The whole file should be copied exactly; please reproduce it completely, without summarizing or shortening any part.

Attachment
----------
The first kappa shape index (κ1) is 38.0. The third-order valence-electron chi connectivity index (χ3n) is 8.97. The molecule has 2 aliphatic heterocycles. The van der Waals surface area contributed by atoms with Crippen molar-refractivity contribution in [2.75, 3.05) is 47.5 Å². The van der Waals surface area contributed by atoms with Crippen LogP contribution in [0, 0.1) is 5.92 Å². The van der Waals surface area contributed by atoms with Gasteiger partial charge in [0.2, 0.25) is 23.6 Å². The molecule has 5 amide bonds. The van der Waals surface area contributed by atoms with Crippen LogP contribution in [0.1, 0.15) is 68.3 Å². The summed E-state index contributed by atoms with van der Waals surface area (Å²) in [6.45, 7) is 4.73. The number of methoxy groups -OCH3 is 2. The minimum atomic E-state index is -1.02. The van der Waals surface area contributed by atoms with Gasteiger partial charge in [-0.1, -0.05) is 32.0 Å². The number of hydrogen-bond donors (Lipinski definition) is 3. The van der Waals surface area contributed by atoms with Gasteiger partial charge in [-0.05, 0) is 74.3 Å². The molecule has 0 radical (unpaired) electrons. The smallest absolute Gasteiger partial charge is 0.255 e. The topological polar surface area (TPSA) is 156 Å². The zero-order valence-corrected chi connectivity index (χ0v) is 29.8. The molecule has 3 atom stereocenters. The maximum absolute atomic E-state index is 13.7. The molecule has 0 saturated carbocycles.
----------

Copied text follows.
The first kappa shape index (κ1) is 38.0. The third-order valence-electron chi connectivity index (χ3n) is 8.97. The molecule has 2 aliphatic heterocycles. The van der Waals surface area contributed by atoms with Crippen molar-refractivity contribution in [2.75, 3.05) is 47.5 Å². The van der Waals surface area contributed by atoms with Crippen LogP contribution in [0, 0.1) is 5.92 Å². The van der Waals surface area contributed by atoms with Gasteiger partial charge in [0.2, 0.25) is 23.6 Å². The molecule has 5 amide bonds. The van der Waals surface area contributed by atoms with Crippen LogP contribution in [0.1, 0.15) is 68.3 Å². The summed E-state index contributed by atoms with van der Waals surface area (Å²) in [6.45, 7) is 4.73. The number of methoxy groups -OCH3 is 2. The minimum atomic E-state index is -1.02. The van der Waals surface area contributed by atoms with Gasteiger partial charge in [-0.1, -0.05) is 32.0 Å². The number of hydrogen-bond donors (Lipinski definition) is 3. The van der Waals surface area contributed by atoms with Gasteiger partial charge in [-0.05, 0) is 74.3 Å². The molecule has 0 radical (unpaired) electrons. The smallest absolute Gasteiger partial charge is 0.255 e. The topological polar surface area (TPSA) is 156 Å². The zero-order valence-corrected chi connectivity index (χ0v) is 29.8. The molecule has 3 atom stereocenters. The maximum absolute atomic E-state index is 13.7. The molecule has 0 saturated carbocycles.